Izvestia, August 29, 2000, p. 3

The first sitting of the elders council under the presidential plenipotentiary representative in the Southern federal region took place yesterday. Thirteen elders , each representing a federation subject, will be helping Viktor Kazantsev.

Kazantsev is probably the most active of the seven plenipotentiary representatives. The general knows the Caucasus. He has served there in the last four years as commander of the Caucasus Military District. He is trying to make use of his knowledge of local customs, and respecting elders is one of the centermost of them.

Aksakals’ clout is not what it used to be in the past – they are listened to attentively, and that is all there is to it more often than not. Chechnya is a perfect example. All agreements of the federal troops with the local elders did not have any effect whatsoever on the latter’ sons and grandsons.

The procedure of selecting elders in the Southern federal region was simple. Local authorities nominated candidates, and Kazantsev made the final decision. Only one person known all over Russia made it to the council. He is poet David Kugultinov from Kalmykia. The rest of the elders are heads of local veterans organizations and Cossacks communities.

Problems were encountered while selecting a representative from Karachaevo-Cherkessia. Apart from this region, also being represented on the council by Cossacks were Krasnodar and Stavropol territories. Lawyer Magomed Abubakarov represents the rebellious Chechnya. That he does not hold any post in official power structures does not matter. What matters is that he is from Gudermes.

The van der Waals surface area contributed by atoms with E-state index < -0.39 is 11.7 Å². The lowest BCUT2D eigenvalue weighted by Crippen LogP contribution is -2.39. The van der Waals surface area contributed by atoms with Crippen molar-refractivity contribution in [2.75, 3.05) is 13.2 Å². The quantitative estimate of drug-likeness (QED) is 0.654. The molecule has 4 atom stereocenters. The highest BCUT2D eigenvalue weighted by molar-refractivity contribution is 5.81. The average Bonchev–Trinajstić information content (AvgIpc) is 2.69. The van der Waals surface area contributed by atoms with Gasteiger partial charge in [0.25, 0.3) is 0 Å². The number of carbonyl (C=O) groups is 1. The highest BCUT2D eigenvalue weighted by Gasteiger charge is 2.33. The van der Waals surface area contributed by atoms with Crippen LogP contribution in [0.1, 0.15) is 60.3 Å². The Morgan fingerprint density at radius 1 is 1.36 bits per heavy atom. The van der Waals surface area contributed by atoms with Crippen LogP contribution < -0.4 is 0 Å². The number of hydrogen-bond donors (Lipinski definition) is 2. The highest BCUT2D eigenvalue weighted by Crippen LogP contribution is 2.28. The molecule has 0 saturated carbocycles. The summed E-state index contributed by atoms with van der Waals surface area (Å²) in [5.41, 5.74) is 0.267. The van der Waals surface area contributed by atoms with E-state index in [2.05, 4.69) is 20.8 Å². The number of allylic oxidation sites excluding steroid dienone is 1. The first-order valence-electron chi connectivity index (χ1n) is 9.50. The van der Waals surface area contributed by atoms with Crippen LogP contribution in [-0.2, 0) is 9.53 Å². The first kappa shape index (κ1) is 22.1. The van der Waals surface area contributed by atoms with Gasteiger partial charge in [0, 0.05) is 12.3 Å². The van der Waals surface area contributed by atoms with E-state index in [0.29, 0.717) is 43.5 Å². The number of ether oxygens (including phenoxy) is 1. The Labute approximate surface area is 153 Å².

Yuri Peskov, 63, former general director of Rostselmash Engineering Works and member of the last Central Committee of the CPSU, became chairman of the council on Kazantsev’s proposal.


Moskovsky Komsomolets, August 29, 2000, p. 3

Former submariner Sergei Zhekov, Chairman of the Primorie territorial legislature and member of the investigation panel set up by the government, says that a new official hypothesis of what might have happened to the Kursk is being considered now. Specialists do not rule out the possibility that the surfacing Kursk might have collided with a foreign submarine and that the collision launched a missile or torpedo in the Russian submarine, damaging a Northern Fleet combatant ship. Zhekov refuses to elaborate further.

Debates around the planned salvation of the submarine continue abroad. The Dutch salvage company Weismueller says that a consortium of several companies would be needed for the attempt to have a chance of succeess. The company is using its contacts in Russia to initiate negotiations with the Kremlin. The Dutch government plans to set aside $250,000 for investigations into the cause of the tragedy and feasibility of salvation. Dutch experts say that the operation will cost over $100 million.


Moskovsky Komsomolets, August 29, 2000, p. 3

Russian Prosecutor General Ustinov has received a letter from Switzerland with a request that the resignation of investigator Nikolai Volkov be confirmed officially.

The second consignment of documents on Aeroflot was prepared for transportation to Moscow yesterday but the official of the Swiss prosecutor’s office who was supposed to accompany the documents to Russia was denied a visa. Along with that, it seemed that there was nobody to meet him in Moscow either.

Bernard Bertossa of the Geneva canton was polite. He was quoted as saying that “We are used to frequent personnel shuffles in the Russian General Prosecutor’s Office”.

Switzerland would like to know who will take over the Aeroflot case after Volkov.


Moskovsky Komsomolets, August 29, 2000, p. 3

Duma Chairman Gennadi Seleznev met with a group of Chechen representatives yesterday to discuss the prospects of a peaceful settlement of the conflict in the Caucasus.

The Chechen delegation comprised businessmen and intellectuals, including some Russians residing in Chechnya, and was headed by Aslanbek Alsakhanov.